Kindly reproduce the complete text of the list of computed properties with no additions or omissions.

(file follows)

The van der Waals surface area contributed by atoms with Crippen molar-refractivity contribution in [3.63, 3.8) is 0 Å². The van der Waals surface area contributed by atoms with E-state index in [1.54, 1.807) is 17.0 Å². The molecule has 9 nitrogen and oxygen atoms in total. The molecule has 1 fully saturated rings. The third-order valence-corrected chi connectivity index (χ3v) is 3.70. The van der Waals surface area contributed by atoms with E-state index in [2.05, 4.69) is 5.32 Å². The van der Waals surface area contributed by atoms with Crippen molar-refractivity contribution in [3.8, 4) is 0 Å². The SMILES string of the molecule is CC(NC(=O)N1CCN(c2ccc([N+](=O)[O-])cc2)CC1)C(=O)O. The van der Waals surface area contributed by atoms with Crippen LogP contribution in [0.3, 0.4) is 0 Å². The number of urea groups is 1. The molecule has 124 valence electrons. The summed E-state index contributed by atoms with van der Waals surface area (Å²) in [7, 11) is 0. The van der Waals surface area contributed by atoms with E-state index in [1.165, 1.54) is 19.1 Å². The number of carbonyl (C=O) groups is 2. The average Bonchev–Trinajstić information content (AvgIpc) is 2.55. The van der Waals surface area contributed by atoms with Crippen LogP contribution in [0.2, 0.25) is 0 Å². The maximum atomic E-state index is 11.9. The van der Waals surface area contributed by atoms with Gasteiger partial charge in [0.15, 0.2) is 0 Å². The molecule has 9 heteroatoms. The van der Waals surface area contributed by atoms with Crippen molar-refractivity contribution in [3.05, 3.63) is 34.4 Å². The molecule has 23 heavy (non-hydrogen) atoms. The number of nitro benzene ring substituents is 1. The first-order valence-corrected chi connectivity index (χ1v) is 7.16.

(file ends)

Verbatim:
The van der Waals surface area contributed by atoms with Crippen molar-refractivity contribution in [3.63, 3.8) is 0 Å². The van der Waals surface area contributed by atoms with E-state index in [1.54, 1.807) is 17.0 Å². The molecule has 9 nitrogen and oxygen atoms in total. The molecule has 1 fully saturated rings. The third-order valence-corrected chi connectivity index (χ3v) is 3.70. The van der Waals surface area contributed by atoms with E-state index in [2.05, 4.69) is 5.32 Å². The van der Waals surface area contributed by atoms with Crippen molar-refractivity contribution in [3.8, 4) is 0 Å². The SMILES string of the molecule is CC(NC(=O)N1CCN(c2ccc([N+](=O)[O-])cc2)CC1)C(=O)O. The van der Waals surface area contributed by atoms with Crippen LogP contribution in [0.3, 0.4) is 0 Å². The number of urea groups is 1. The molecule has 124 valence electrons. The summed E-state index contributed by atoms with van der Waals surface area (Å²) in [7, 11) is 0. The van der Waals surface area contributed by atoms with E-state index in [1.165, 1.54) is 19.1 Å². The number of carbonyl (C=O) groups is 2. The average Bonchev–Trinajstić information content (AvgIpc) is 2.55. The van der Waals surface area contributed by atoms with Crippen LogP contribution in [0.2, 0.25) is 0 Å². The maximum atomic E-state index is 11.9. The van der Waals surface area contributed by atoms with Gasteiger partial charge in [0.15, 0.2) is 0 Å². The molecule has 9 heteroatoms. The van der Waals surface area contributed by atoms with Crippen molar-refractivity contribution in [3.05, 3.63) is 34.4 Å². The molecule has 23 heavy (non-hydrogen) atoms. The number of nitro benzene ring substituents is 1. The first-order valence-corrected chi connectivity index (χ1v) is 7.16.